KMBC's Big-Picture Makeover
One of more than 50 stations offering HD news
By Glen Dickson -- Broadcasting & Cable, 9/23/2007 8:00:00 PM
Hearst-Argyle station KMBC last month became the first Kansas City station to provide high-definition news, on the same day it took the wraps off a new, 53,000-square-foot facility it has built on the east side of the city.
The 5 p.m. newscast on Aug. 23 represented the culmination of a 5.5-year, $6 million project for the ABC affiliate, which had been operating out of leased downtown space within the Lyric Opera Building for some 54 years. As it was outgrowing that facility, KMBC decided to build a new all-digital plant, and along the way, invest in the necessary equipment to produce HD news.
“The timing was just opportune in terms of HD,” says KMBC president and general manager Wayne Godsey. “We were going to have to buy new cameras and switchers anyway, and we decided to take a big bite out of the apple and make the move into HD. It was a lot of work, but I'm awful glad we did it.”
Some 53 local stations are currently offering high-definition newscasts, out of the roughly 770 stations that produce local news. Like KMBC, many are taking advantage of their normal equipment replacement cycle to purchase new HD production gear. For these stations, the move to HD news is happily coinciding with steadily increasing sales of HDTV sets to consumers and a ramp-up of HD programming from national broadcast and cable networks.
Godsey credits the hard work of the KMBC technical staff for making a smooth transition into the new facility, which was designed by architects Rees & Associates of Oklahoma City. KMBC staffers began integration work in April. Executive offices and sales staff moved to the new building by early August, with master control moving some two weeks later. News staffers didn't begin shifting their base of operations until the week of Aug. 20, and the morning news program on Aug. 23 was still produced from the old site.
While the new facility had a few bugs, it has mostly been smooth sailing, says KMBC director of engineering Jerry Agresti. “It's just a process of working things out and learning new things,” he says. “When you pick 150 people out of an old facility and plop them into a new one, the learning curve is almost vertical. But the engineering staff has done a great job.”
KMBC, which is the third Hearst-Argyle station to launch HD news, after KCRA Sacramento and WCVB Boston, is now producing 3.5 hours of news a day in the 1080-line-interlace HD format (the ABC affiliate also transcodes the network's 720p programming to 1080i). Key equipment includes Sony HDC-1400 studio cameras (which can also be used as handheld units) equipped with Canon HD lenses; Vinten robotic camera systems; a Sony MVS-8000G production switcher; a Wheatstone audio console; a Utah Scientific 3-gigabit-per-second routing switcher; Evertz and Harris Leitch infrastructure gear, such as digital-to-analog converters; and a mix of Pinnacle standard-definition (repurposed from the old facility) and high-definition (newly purchased) graphics systems.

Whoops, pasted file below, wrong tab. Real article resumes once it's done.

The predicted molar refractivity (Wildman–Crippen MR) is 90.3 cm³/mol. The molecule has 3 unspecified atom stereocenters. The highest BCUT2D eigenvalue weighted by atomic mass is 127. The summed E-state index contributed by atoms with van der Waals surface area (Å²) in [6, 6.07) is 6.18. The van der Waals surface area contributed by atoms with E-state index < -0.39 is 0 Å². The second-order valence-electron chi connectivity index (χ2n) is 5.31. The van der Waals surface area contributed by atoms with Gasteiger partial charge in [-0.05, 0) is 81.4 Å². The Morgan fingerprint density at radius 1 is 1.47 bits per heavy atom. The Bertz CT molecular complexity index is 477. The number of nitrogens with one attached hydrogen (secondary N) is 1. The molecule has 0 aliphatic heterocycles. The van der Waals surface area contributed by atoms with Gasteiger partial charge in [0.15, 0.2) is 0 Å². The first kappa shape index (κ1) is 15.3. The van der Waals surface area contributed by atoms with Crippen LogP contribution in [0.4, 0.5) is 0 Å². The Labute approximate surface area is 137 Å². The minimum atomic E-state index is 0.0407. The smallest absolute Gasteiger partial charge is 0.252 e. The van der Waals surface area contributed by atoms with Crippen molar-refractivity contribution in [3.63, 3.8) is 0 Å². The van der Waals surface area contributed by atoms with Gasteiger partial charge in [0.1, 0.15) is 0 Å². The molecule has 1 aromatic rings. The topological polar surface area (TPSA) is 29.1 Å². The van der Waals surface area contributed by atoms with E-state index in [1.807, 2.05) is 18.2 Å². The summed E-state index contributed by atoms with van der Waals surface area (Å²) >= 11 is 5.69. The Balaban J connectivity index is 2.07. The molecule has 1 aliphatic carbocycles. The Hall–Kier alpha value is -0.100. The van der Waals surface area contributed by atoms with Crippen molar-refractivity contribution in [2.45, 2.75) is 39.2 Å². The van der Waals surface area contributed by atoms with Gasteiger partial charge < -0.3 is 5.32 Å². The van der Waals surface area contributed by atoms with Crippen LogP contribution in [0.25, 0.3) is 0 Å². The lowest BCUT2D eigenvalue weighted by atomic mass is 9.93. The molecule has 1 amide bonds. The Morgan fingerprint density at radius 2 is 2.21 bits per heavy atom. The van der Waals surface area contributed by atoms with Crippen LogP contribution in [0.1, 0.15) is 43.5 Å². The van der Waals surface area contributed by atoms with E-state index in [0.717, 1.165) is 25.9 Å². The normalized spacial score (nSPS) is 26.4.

In what Agresti describes as a “pretty conservative approach,” KMBC is using Sony XDCAM optical-disc camcorders to shoot widescreen, standard-definition pictures in the field that are then upconverted with Evertz video processing systems. KMBC had been using the Sony cameras since March to shoot 4:3 pictures but flipped the switch to 16:9 with the first HD newscast.
KMBC's biggest challenge in moving to HD production is dealing with the 16:9 aspect ratio, says Agresti. The station has converted its graphics to widescreen, but like other stations, still has to regularly incorporate 4:3 footage, which it handles by adding subtle graphic “wings” to fill the side panels of the picture. And of course, it still needs to “safe-protect” a 4:3 picture for standard-definition viewers, which it does by shading camera viewfinders and monitors and by placing tape on the widescreen monitor used by the weather team.
“Aspect ratio is the hardest thing to understand and the hardest thing to deal with,” he says. “High-definition [video] itself is easy.”
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